Studies show that one in every five people across the nation experience not just a horrible workplace, but an actionably hostile work environment. So if you suspect that there just isn’t something right with your workplace, then listen to this inner voice. You will need to act as quickly as you can so that the issues can be addressed and future incidents can be prevented altogether, before more employees along with yourself are irreversibly affected.
Unwelcome conduct at work is considered any actions that entail discrimination, violence, victimization, harassment, or sexual harassment. All of these would create a work environment that is not just hostile, but unlawful. Such incidents may occur consistently and on purpose to target one employee or a group. An unhealthy workplace has characteristics such as frequent arguments, burnout symptoms, employee complaints about underappreciation or low wages, absenteeism, and more. With a hostile work environment, employees are likely to experience apprehension, fear, and worry about more incidents to come.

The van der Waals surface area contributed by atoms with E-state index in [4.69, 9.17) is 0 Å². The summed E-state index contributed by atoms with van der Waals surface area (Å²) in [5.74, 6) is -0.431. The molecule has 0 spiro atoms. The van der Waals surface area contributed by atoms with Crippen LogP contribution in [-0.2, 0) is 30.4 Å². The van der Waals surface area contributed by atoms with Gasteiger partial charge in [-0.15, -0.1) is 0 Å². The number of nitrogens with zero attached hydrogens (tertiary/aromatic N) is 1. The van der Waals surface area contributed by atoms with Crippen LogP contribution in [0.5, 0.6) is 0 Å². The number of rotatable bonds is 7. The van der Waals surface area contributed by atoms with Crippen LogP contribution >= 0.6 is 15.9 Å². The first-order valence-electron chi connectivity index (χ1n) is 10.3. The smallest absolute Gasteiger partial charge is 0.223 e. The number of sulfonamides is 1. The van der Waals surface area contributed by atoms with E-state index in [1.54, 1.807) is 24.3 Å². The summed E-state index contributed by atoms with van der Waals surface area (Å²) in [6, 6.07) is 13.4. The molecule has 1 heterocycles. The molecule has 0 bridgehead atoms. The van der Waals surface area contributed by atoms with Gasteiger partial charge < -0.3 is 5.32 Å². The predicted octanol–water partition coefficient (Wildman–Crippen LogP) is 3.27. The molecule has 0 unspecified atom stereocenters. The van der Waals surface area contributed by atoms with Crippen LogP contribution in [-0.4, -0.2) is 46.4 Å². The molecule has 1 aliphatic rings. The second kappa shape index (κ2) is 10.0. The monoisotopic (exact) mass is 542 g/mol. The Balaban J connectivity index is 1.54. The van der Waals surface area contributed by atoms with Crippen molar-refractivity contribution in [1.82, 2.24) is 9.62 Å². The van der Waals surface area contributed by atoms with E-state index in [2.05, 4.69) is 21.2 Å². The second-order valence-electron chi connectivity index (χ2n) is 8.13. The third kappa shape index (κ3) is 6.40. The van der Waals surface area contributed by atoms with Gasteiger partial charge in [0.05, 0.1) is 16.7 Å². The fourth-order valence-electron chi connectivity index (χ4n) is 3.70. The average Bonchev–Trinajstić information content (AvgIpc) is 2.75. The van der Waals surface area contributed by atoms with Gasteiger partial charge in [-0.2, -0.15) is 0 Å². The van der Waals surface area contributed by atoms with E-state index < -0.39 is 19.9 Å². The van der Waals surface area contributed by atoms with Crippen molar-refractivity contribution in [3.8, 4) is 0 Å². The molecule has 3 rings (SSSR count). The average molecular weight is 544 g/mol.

A person is protected from discrimination while they are in school, at work, purchasing goods as a consumer, when renting or buying property, as a member of association or club, or when using public services. Every person deserves to go about their day without fear of being discriminated against or harassed, but sadly, that is often not the reality. Most people will face such unlawful treatment at one point or another in their lifetime, so it’s important to know when it’s time to speak up and contact a lawyer. Here are signs that your workplace is probably not just horrible, but violating employee protection laws:
A hostile work environment is defined as a workplace that makes workers feel intimidated, uncomfortable, or scared because of unwanted conduct. There are many questions that can arise when someone thinks they may be in a hostile work situation. It’s only understandable that you may wonder if the conduct is actually against the law, or just the product of low morale and general grumpiness. How can an employee know whether their feelings of discomfort are warranted, or they are just displeased with their job and are ready to move on? As an employment litigation lawyer from Eric Siegel Law explains, if you are someone who thinks your work environment is hostile and violates your legal protections, then now is the time to get your questions answered.